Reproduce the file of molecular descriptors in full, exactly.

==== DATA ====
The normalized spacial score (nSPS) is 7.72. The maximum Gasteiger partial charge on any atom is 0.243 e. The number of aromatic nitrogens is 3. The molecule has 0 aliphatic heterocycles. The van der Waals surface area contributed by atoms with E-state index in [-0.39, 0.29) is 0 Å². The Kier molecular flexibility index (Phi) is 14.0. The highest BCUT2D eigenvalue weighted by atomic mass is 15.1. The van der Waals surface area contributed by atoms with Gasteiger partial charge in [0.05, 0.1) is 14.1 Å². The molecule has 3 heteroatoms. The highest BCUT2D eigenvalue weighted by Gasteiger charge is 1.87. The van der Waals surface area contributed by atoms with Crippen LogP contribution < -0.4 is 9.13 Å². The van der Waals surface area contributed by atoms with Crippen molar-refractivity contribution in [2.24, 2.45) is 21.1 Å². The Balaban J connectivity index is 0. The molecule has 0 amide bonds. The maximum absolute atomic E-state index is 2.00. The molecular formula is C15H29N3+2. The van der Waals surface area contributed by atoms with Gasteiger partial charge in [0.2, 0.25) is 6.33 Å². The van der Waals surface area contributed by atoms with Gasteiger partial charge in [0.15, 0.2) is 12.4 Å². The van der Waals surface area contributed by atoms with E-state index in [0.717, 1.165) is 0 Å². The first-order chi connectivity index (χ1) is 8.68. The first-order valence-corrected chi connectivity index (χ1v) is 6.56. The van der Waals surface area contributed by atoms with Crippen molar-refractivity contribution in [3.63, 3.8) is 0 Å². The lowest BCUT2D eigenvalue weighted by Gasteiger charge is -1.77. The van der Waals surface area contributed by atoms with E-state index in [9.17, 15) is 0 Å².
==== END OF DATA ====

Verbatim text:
The normalized spacial score (nSPS) is 7.72. The maximum Gasteiger partial charge on any atom is 0.243 e. The number of aromatic nitrogens is 3. The molecule has 0 aliphatic heterocycles. The van der Waals surface area contributed by atoms with E-state index in [-0.39, 0.29) is 0 Å². The Kier molecular flexibility index (Phi) is 14.0. The highest BCUT2D eigenvalue weighted by atomic mass is 15.1. The van der Waals surface area contributed by atoms with Gasteiger partial charge in [0.05, 0.1) is 14.1 Å². The molecule has 3 heteroatoms. The highest BCUT2D eigenvalue weighted by Gasteiger charge is 1.87. The van der Waals surface area contributed by atoms with Crippen LogP contribution < -0.4 is 9.13 Å². The van der Waals surface area contributed by atoms with Crippen molar-refractivity contribution in [2.24, 2.45) is 21.1 Å². The Balaban J connectivity index is 0. The molecule has 0 amide bonds. The maximum absolute atomic E-state index is 2.00. The molecular formula is C15H29N3+2. The van der Waals surface area contributed by atoms with Gasteiger partial charge in [0.2, 0.25) is 6.33 Å². The van der Waals surface area contributed by atoms with Gasteiger partial charge in [0.15, 0.2) is 12.4 Å². The van der Waals surface area contributed by atoms with E-state index in [0.717, 1.165) is 0 Å². The first-order chi connectivity index (χ1) is 8.68. The first-order valence-corrected chi connectivity index (χ1v) is 6.56. The van der Waals surface area contributed by atoms with Crippen molar-refractivity contribution in [3.63, 3.8) is 0 Å². The lowest BCUT2D eigenvalue weighted by Gasteiger charge is -1.77. The van der Waals surface area contributed by atoms with E-state index in [9.17, 15) is 0 Å².